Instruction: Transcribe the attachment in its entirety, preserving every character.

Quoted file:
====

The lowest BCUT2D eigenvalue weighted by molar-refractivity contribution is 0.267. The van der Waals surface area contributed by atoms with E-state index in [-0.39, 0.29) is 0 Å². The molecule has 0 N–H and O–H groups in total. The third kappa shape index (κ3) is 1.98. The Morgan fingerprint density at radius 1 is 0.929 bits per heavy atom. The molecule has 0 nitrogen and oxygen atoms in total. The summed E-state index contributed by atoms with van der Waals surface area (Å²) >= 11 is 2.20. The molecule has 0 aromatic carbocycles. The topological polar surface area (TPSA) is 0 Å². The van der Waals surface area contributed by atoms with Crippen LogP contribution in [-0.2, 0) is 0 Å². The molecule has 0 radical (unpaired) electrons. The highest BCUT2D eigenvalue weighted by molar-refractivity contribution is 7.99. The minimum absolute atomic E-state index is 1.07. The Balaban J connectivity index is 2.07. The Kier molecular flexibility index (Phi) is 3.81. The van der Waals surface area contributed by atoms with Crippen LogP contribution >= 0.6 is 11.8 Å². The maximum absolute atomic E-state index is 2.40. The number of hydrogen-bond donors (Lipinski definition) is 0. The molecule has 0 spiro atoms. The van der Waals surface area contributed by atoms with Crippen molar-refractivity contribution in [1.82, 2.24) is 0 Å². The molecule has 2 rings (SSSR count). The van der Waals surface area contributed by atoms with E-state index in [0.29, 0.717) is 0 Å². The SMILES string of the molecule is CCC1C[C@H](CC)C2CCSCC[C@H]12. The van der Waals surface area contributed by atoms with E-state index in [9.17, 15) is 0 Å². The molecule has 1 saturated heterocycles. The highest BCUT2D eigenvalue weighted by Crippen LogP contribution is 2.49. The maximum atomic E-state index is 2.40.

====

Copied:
The lowest BCUT2D eigenvalue weighted by molar-refractivity contribution is 0.267. The van der Waals surface area contributed by atoms with E-state index in [-0.39, 0.29) is 0 Å². The molecule has 0 N–H and O–H groups in total. The third kappa shape index (κ3) is 1.98. The Morgan fingerprint density at radius 1 is 0.929 bits per heavy atom. The molecule has 0 nitrogen and oxygen atoms in total. The summed E-state index contributed by atoms with van der Waals surface area (Å²) >= 11 is 2.20. The molecule has 0 aromatic carbocycles. The topological polar surface area (TPSA) is 0 Å². The van der Waals surface area contributed by atoms with Crippen LogP contribution in [-0.2, 0) is 0 Å². The molecule has 0 radical (unpaired) electrons. The highest BCUT2D eigenvalue weighted by molar-refractivity contribution is 7.99. The minimum absolute atomic E-state index is 1.07. The Balaban J connectivity index is 2.07. The Kier molecular flexibility index (Phi) is 3.81. The van der Waals surface area contributed by atoms with Crippen LogP contribution >= 0.6 is 11.8 Å². The maximum absolute atomic E-state index is 2.40. The number of hydrogen-bond donors (Lipinski definition) is 0. The molecule has 0 spiro atoms. The van der Waals surface area contributed by atoms with Crippen molar-refractivity contribution in [1.82, 2.24) is 0 Å². The molecule has 2 rings (SSSR count). The van der Waals surface area contributed by atoms with E-state index in [0.29, 0.717) is 0 Å². The SMILES string of the molecule is CCC1C[C@H](CC)C2CCSCC[C@H]12. The van der Waals surface area contributed by atoms with E-state index in [9.17, 15) is 0 Å². The molecule has 1 saturated heterocycles. The highest BCUT2D eigenvalue weighted by Crippen LogP contribution is 2.49. The maximum atomic E-state index is 2.40.